A wealth of facts about bees have been researched – the Apiarist Minister in Australia who in 1885 introduced the idea of a bee sanctuary on Kangaroo Island, the Manchester Bee, that symbol of the industrious textile workers who created the city’s wealth, the fact that, under Islamic and Jewish law, bees were unclean, but, to add insult to injury, honey was not, and, at the other end of the spectrum, in yet another example of man’s ingenuity in finding employment for other animals, the use of the western honeybee to sniff out illegal drugs, as they have proved to have an acute ability to respond to the presence of pure cocaine and heroin.
The bee is a potent symbol, evoking many concepts applicable to the human condition, and Sweeney’s final chapter, Searching for the Soul of a Bee, takes us further into the sphere of our relationship with the bee, and indeed other creatures. This chapter illustrates the manner in which all non-human animals are made subject to our dominion and how the law underpins that relationship.
Many readers will be aware that over the past 1000 years, worldwide, animals could be arraigned, tried in court and sentenced to death. Sweeney vividly describes the case of a sow who suffered this terrible punishment in 1386 in Normandy, having been found guilty of killing a child.
How is this relevant to bees? They were in fact subject to the same system. As far as back as 864, the Council of Worms decreed that bees who had stung a man to death should be suffocated in the hive.
‘An eye for an eye’ – the ancient Lex talionis – could profitably be applied to every being.
The concept of the soul, who has one and who does not, is another device useful for human purposes in that we can categorise living beings by this yardstick and treat them well or badly according to our categorisation. For Porphyry, bees had souls ‘… special spirits who love justly, and who, having performed such things as are acceptable to the gods, will return whence they came.’ Sir William Petty, 17th. century English economist, scientist and philosopher, maintained that ‘their souls seem… like the souls of men.’ The Petty family crest bears the image of a hive of bees, and the motto Ut apes geometriam – As bees possess geometry by nature hints at other characteristics possessed by this wonderful creature, and one which might be especially appreciated by a surveyor.
Sweeney highlights the many dangers bees currently face at our hands, a recent instance of which is the controversial use of neonicotinoid poisons sprayed on crops. Sweeney contends: ‘Wherever they are harmed by our pesticides and suffer from indiscriminate spraying they are ‘entitled’ to be protected from us… Bees need a legal ‘personality’ to match ours and their own.’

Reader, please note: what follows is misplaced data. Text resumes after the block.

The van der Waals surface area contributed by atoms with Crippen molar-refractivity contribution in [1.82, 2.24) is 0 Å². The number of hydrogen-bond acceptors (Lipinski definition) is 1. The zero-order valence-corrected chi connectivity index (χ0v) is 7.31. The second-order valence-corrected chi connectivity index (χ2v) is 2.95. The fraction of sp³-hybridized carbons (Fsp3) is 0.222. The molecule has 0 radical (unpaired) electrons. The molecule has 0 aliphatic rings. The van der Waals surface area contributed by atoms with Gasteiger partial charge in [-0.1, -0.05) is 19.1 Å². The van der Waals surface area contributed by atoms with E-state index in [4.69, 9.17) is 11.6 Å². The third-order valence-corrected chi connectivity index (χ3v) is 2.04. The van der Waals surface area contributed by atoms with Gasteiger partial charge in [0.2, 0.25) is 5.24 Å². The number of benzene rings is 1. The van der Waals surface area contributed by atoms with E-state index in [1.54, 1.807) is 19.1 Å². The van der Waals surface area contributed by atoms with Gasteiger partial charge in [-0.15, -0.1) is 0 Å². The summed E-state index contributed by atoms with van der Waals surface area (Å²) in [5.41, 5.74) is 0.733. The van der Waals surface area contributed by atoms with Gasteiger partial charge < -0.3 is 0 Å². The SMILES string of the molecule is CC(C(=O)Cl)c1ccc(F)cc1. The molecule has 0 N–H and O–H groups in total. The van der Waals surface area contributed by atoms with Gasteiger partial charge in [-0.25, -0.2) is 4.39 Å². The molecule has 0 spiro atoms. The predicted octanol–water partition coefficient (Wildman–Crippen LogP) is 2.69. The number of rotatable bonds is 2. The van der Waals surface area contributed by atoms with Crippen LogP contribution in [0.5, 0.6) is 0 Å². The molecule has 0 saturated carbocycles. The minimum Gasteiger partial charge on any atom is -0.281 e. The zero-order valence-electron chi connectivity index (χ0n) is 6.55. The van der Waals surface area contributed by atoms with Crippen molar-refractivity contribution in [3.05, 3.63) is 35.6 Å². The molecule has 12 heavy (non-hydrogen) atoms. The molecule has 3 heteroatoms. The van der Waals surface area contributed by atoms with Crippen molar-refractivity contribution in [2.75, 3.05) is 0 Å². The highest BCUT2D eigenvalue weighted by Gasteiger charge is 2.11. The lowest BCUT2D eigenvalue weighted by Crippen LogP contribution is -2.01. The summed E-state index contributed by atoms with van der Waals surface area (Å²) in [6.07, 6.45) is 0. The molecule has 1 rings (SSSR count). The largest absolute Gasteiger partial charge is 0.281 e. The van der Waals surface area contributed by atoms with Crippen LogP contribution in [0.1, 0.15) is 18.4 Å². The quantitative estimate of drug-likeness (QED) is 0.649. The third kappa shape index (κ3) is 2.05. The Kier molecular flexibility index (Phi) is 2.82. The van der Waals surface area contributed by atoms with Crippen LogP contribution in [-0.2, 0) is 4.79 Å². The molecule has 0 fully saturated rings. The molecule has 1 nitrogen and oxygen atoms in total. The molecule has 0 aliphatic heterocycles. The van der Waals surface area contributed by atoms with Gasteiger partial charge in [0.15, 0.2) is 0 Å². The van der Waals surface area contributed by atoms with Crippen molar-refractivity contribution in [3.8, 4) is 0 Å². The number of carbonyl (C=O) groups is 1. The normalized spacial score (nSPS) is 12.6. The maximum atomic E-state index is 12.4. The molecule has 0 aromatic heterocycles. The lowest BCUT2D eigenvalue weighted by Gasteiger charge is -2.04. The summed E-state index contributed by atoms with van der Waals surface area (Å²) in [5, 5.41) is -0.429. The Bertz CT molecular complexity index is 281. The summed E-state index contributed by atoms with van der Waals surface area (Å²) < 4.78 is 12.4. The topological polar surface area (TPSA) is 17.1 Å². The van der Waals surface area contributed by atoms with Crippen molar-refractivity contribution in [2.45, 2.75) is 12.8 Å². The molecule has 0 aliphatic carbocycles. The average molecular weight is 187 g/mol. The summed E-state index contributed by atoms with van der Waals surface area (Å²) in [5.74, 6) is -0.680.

To sum up, bees need justice, to which humans, or their agents, have recourse. But, if as Sweeney says, ‘you are designated to be a thing as a matter of law’ you are outside the protection of the law.
If the Whanganui River in New Zealand can be granted ‘a legal personality’ – that is ‘a legal entity…’ having ‘all the rights, powers, duties and liabilities of a legal person’, why cannot our fellow creatures, including the bee, enjoy this status?
“What bees have to tell our world does not need words, only wisdom.”
So said Sweeney in his introductory letter to this reviewer, a phrase which encapsulates as well as any what the reader – lawyer, layperson, beekeeper – will learn from this book.
For the legal professional reader, there is a Table of Cases, a Table of Statutes – referring also to legislation in the European Union, Canada and the United States – and a Table of Statutory Instruments.
The cover illustrations by Kate Lynch, Honey bee on blackberry flower and Honey bee on snowdrop, are very beautiful.
There must be very many titles on the market on the subject of beekeeping.
Bees-at-Law, which encompasses so many spheres in which the human animal and the bee try to co-exist, could be unique, and it is highly recommended.
Bees-at-Law by Noël Sweeney.
First published 2017 by Alibi, an imprint of Veritas Chambers.
~ Marian Hussenbux.